Olive oil substitutions: Instead of olive oil, you can also brown your meat, onions and vegetables in any other cooking fat of your choice. Bacon fat, butter and pork or beef lard work excellent!
Fresh garlic clove substitutions: Instead of using fresh garlic cloves, you could swap it out for 1 teaspoon of garlic powder.
Fresh thyme substitutions: If you can’t get fresh thyme, swap it out for 1 teaspoon of dried thyme.
Seasoning substitutions: In addition to the spices I’ve included in this recipe, you can also add worcestershire sauce, soy sauce, or fresh rosemary. All of these work great with wild meats.
Turnip substitutions: Instead of using turnips, you can swap it out for white potatoes, red potatoes, or sweet potatoes.
Add red wine or balsamic vinegar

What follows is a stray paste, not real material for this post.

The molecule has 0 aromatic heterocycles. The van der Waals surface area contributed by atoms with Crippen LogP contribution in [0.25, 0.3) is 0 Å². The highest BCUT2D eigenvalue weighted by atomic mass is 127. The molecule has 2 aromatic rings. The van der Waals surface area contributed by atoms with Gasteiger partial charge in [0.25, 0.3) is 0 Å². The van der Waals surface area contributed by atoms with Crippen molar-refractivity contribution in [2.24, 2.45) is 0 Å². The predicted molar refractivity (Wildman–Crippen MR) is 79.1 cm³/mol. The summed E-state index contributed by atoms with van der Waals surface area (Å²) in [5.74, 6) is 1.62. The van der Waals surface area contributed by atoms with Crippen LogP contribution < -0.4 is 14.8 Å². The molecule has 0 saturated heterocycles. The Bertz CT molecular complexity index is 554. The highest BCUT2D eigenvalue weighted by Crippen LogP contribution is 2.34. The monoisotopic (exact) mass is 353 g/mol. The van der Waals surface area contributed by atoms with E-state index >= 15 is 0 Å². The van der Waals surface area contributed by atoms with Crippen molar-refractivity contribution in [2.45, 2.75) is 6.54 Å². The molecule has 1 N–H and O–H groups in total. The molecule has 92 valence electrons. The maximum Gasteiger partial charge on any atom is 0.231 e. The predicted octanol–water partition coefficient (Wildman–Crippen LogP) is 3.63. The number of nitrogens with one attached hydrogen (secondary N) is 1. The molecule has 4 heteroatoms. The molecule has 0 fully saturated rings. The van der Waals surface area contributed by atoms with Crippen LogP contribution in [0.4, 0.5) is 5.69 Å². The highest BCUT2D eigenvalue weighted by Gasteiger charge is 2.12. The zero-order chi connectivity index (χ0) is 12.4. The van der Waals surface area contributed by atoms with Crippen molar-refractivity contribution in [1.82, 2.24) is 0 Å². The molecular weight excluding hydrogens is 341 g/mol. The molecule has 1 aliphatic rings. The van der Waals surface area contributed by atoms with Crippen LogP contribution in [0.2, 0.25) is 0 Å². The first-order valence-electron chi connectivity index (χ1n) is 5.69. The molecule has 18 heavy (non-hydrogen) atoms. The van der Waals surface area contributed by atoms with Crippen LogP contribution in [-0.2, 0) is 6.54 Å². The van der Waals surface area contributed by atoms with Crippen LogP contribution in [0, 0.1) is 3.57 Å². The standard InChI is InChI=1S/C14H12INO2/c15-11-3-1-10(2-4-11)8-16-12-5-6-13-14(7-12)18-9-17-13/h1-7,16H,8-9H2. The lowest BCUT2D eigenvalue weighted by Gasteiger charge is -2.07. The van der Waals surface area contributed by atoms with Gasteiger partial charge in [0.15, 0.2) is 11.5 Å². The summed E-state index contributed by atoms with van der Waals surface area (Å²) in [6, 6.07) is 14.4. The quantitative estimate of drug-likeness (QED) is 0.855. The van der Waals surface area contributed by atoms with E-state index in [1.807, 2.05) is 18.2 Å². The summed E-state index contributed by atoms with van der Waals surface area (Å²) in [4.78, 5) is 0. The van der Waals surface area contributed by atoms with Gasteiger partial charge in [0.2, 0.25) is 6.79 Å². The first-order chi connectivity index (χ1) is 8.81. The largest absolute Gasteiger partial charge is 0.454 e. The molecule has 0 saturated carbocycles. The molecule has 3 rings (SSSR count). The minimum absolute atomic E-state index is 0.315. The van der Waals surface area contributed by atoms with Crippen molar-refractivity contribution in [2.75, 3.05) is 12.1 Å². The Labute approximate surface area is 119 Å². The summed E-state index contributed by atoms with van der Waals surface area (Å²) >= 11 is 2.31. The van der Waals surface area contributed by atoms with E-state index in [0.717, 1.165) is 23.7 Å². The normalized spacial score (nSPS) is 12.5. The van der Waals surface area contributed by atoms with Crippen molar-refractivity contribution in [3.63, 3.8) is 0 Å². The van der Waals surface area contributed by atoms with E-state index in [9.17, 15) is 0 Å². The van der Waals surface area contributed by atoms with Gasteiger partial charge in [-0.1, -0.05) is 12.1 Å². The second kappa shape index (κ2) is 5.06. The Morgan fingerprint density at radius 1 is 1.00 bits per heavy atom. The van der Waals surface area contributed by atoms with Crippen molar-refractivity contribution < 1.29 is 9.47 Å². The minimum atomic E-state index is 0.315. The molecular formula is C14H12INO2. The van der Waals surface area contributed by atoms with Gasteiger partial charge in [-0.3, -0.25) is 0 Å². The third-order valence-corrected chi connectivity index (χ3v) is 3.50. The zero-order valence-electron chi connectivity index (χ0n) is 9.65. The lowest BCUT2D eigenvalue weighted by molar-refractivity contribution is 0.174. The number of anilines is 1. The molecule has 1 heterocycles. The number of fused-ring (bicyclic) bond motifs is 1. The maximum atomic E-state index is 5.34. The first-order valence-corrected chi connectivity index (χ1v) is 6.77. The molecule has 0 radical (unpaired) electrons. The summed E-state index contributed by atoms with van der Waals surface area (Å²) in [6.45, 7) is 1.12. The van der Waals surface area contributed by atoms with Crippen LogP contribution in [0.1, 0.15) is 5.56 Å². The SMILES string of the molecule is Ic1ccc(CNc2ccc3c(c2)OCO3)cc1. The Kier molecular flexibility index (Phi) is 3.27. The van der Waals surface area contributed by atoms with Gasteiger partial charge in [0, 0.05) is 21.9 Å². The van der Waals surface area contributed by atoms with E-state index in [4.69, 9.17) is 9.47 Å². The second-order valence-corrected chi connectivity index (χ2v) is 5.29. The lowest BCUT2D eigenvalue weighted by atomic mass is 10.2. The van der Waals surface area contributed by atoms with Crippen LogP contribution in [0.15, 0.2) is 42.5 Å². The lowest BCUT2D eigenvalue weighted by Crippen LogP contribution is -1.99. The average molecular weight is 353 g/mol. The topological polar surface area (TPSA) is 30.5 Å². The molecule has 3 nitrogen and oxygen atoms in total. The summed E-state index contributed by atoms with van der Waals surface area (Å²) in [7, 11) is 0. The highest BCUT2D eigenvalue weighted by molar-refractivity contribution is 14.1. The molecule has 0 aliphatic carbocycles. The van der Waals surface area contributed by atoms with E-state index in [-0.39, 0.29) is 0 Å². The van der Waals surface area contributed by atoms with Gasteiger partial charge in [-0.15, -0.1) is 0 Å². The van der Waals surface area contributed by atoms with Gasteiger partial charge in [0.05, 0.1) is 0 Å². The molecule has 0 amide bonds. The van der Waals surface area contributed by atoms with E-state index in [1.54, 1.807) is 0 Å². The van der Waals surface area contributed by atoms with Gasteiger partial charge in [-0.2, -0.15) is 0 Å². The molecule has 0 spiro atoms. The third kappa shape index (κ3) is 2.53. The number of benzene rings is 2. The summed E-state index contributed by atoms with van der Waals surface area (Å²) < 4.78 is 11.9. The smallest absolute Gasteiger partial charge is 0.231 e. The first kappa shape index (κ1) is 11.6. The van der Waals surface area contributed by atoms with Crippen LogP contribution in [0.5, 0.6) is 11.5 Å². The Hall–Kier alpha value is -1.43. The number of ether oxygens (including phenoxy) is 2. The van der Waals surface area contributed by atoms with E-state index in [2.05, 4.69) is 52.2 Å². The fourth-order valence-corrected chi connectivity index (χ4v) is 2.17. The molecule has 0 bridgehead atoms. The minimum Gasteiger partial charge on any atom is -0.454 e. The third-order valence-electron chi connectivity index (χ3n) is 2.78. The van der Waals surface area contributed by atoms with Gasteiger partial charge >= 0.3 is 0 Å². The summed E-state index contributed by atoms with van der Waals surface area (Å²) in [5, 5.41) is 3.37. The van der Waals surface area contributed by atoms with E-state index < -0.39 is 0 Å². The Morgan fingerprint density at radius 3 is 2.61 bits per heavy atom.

Many classic stew recipes call for red wine or balsamic vinegar. This gives the broth a really nice flavour. I chose not to add any to this recipe, but it would make a great addition. Add ⅛ of a cup of balsamic vinegar or ¼ cup red wine.
Add flour to thicken the stew broth
Many classic stew recipes call for a small amount of flour to help thicken up the broth. If you want to, at the very end you can add anywhere from ⅛ cup to ¼ cup of flour and mix in thoroughly until it starts to thicken. Then you can turn off your slow cooker and serve! This will turn the juices into a savoury gravy!
Throw your meat in whole
Don’t feel like you need to cut your meat up into little chunks before putting it into the pan or slow cooker. If you put it in whole, then at the end you can use two forks to shred/pull apart the meat. After slow cooking it will be nice and tender.